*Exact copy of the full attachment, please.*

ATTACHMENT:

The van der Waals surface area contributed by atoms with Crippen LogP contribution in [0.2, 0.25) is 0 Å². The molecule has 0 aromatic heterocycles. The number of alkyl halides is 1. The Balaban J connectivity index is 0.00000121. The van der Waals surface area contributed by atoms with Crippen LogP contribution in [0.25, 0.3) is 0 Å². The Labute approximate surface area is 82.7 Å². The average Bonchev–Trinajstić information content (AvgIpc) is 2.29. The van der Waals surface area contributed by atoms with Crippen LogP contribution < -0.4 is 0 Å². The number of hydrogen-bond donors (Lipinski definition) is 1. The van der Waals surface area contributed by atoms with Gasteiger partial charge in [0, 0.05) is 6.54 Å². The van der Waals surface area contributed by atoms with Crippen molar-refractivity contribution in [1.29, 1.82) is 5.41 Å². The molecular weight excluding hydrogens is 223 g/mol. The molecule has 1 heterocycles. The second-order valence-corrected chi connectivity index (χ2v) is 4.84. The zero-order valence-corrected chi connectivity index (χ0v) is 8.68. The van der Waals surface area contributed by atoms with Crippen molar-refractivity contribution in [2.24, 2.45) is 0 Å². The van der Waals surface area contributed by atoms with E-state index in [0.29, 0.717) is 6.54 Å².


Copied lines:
The van der Waals surface area contributed by atoms with Crippen LogP contribution in [0.2, 0.25) is 0 Å². The molecule has 0 aromatic heterocycles. The number of alkyl halides is 1. The Balaban J connectivity index is 0.00000121. The van der Waals surface area contributed by atoms with Crippen LogP contribution in [0.25, 0.3) is 0 Å². The Labute approximate surface area is 82.7 Å². The average Bonchev–Trinajstić information content (AvgIpc) is 2.29. The van der Waals surface area contributed by atoms with Crippen LogP contribution < -0.4 is 0 Å². The number of hydrogen-bond donors (Lipinski definition) is 1. The van der Waals surface area contributed by atoms with Gasteiger partial charge in [0, 0.05) is 6.54 Å². The van der Waals surface area contributed by atoms with Crippen molar-refractivity contribution in [1.29, 1.82) is 5.41 Å². The molecular weight excluding hydrogens is 223 g/mol. The molecule has 1 heterocycles. The second-order valence-corrected chi connectivity index (χ2v) is 4.84. The zero-order valence-corrected chi connectivity index (χ0v) is 8.68. The van der Waals surface area contributed by atoms with Crippen molar-refractivity contribution in [2.24, 2.45) is 0 Å². The van der Waals surface area contributed by atoms with E-state index in [0.29, 0.717) is 6.54 Å².